US Gulf oil drilling ban overturned by federal judge
A US federal court judge has blocked President Barack Obama's six-month moratorium on deep water oil drilling in the Gulf of Mexico.
The moratorium was put in place in the wake of the massive oil spill triggered by an explosion at a rig in April.
The judge said the lengthy ban was "invalid" and could not be justified, as the negative impact on local businesses was simply too great.
The White House said it would be appealing against the decision.
"An invalid agency decision to suspend drilling of wells in the depths over 500ft simply cannot justify the immeasurable effect on the plaintiffs, the local economy, the Gulf region and the critical present-day aspect of the availability of domestic energy in this country," judge Martin Feldman said.Energy needs
The decision to overturn the ban follows vocal protests by the oil industry.
End Quote Steve Westwell BP's chief of staff
The world does need the oil and the energy that is going to have to come from deep water production going forward”
Top executives from BP, Transocean and other oil firms have warned against over-regulating deep sea oil drilling.
Oil found in deep waters is needed because the world will need 45% more energy by the year 2030, BP's chief of staff, Steve Westwell, told the World National Oil Companies Congress earlier on Tuesday.
Consequently, the world would need new reserves from "new frontiers", he said.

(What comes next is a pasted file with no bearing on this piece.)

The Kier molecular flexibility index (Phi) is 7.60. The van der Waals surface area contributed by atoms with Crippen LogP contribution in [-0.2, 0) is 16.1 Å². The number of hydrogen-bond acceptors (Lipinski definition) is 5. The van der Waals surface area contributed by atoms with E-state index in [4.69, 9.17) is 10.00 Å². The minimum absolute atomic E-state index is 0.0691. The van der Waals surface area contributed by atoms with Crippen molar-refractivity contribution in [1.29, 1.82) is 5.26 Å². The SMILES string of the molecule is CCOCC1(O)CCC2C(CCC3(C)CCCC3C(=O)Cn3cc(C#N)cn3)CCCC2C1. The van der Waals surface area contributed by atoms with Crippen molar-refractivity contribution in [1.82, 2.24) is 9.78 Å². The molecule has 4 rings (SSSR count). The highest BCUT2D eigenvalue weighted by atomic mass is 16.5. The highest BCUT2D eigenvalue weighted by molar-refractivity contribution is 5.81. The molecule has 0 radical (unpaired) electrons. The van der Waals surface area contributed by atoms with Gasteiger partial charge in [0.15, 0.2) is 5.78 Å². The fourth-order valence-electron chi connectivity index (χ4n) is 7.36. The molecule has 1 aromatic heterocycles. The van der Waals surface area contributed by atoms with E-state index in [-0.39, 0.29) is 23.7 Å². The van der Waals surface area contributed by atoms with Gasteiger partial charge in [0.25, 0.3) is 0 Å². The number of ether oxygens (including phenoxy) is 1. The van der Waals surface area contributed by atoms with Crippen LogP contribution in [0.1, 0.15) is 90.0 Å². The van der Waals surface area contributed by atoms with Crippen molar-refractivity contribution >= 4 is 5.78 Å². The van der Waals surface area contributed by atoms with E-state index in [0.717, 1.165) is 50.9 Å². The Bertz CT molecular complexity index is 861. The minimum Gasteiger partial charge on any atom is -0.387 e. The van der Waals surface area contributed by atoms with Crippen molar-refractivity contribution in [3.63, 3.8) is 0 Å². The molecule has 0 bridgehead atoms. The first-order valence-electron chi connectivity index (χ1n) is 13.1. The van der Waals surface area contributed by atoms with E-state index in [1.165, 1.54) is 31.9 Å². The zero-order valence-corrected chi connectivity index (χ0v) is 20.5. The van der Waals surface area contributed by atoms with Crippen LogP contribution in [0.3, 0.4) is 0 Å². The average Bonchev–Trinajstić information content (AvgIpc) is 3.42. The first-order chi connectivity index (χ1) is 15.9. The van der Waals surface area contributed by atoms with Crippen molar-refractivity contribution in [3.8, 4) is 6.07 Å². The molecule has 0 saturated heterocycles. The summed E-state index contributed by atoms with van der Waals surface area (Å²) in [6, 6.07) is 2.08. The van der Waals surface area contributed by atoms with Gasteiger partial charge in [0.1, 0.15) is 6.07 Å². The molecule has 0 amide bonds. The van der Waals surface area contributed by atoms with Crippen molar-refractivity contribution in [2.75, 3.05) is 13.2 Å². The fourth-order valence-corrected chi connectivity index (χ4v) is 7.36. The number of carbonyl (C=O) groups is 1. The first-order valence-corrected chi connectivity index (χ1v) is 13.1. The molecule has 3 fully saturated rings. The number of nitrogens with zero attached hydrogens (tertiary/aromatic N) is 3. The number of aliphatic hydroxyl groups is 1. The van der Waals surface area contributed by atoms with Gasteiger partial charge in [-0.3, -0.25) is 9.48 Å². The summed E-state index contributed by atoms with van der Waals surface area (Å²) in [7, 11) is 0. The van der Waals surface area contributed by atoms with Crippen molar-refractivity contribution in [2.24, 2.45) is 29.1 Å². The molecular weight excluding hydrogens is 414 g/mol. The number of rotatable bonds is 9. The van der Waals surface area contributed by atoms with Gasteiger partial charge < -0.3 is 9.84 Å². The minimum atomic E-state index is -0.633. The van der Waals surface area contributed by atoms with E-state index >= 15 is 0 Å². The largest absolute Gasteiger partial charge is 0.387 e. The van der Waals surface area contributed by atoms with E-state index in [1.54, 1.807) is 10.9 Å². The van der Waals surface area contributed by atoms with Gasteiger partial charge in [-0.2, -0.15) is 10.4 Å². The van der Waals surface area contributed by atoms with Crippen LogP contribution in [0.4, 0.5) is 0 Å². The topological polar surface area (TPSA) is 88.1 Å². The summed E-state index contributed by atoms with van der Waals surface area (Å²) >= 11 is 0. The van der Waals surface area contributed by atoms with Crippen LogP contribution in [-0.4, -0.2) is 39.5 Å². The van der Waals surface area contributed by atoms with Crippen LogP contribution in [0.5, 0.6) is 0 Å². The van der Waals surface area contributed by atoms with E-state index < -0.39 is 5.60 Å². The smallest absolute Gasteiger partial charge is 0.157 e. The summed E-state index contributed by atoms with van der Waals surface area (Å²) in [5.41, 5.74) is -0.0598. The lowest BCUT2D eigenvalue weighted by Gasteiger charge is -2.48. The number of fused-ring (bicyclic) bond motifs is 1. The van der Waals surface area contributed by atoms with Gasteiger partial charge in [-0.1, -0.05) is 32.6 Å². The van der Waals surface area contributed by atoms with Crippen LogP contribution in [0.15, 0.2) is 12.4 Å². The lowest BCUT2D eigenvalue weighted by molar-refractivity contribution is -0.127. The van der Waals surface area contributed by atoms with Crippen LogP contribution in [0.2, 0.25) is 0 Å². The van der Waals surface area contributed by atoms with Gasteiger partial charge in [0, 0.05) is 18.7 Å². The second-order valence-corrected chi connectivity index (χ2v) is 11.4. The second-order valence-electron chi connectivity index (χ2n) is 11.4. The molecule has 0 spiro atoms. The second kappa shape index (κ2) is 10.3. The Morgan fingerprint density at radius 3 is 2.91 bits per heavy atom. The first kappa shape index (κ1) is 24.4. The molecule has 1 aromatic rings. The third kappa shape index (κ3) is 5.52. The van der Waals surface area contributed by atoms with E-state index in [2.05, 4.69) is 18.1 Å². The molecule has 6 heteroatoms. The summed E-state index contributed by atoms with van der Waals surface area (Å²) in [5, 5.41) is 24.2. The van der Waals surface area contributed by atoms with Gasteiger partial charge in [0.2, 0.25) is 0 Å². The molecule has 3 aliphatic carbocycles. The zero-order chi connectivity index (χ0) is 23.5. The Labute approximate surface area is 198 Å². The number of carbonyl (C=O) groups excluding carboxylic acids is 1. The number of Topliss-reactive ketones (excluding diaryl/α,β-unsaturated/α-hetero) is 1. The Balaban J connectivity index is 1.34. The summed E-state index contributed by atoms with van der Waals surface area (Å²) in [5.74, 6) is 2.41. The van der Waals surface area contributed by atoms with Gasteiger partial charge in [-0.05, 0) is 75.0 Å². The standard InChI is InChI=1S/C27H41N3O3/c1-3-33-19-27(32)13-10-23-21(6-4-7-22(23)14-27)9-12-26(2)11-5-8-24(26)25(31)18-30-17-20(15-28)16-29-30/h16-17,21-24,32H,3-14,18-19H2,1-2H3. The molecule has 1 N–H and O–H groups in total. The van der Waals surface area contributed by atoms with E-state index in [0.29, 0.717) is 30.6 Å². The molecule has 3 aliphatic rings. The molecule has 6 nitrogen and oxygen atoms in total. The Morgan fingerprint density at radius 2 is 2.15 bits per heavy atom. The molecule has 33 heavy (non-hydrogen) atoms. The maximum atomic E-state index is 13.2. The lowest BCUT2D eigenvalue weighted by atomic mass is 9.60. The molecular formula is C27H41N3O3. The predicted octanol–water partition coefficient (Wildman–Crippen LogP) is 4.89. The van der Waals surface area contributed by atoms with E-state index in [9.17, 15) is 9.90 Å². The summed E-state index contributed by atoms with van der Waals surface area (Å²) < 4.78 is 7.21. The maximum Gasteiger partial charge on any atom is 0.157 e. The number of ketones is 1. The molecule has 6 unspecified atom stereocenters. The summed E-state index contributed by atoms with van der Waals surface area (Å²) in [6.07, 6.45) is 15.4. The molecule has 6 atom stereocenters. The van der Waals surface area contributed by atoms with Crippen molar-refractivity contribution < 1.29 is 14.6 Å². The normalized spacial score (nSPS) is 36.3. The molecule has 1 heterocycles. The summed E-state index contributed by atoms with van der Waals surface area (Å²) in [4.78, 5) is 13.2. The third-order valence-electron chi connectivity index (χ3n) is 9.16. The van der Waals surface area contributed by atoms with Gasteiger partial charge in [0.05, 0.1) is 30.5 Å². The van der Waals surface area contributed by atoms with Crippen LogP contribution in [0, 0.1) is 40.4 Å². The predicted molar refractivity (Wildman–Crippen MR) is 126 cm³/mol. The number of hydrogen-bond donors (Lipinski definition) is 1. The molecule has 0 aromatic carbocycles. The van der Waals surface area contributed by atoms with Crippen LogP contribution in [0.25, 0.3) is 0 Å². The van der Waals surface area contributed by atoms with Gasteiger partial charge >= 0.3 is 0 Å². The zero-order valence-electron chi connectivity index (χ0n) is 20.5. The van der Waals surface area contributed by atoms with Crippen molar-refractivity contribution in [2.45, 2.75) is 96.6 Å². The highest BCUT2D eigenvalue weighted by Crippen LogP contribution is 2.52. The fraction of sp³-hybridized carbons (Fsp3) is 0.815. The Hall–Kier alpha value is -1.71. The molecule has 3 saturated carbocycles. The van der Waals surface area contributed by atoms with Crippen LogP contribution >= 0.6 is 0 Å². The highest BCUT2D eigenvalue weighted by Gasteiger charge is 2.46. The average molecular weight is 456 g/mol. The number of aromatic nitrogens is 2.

Steven Newman, chief executive of Transocean, which owned and operated the destroyed Deepwater Horizon rig that blew up on 20 April, had attacked the US ban on deep water drilling.
"There are things the [US] administration could implement today that would allow the industry to go back to work tomorrow without an arbitrary six-month time limit," Mr Newman said on the sidelines of the meeting in London a few hours before the ban was overturned by the judge.
A prolonged ban on deep water drilling would also "be a step back for energy security", added Chevron executive Jay Pryor, suggesting it would "constrain supplies for world energy".Commercially viable
Mr Westwell said BP would re-assess how it balanced risks, but he also insisted that the leak in the Gulf of Mexico would not lead to deep water production being halted.
It would be a mistake, he insisted, to create an environment in which investment in deep water would become impossible.
"The world does need the oil and the energy that is going to have to come from deep water production going forward," he said.
"Therefore, the regulatory framework must still enable that to be a viable commercial position."
And he said "BP will come through", suggesting that most of the flow from the well in the Gulf should be staunched by August.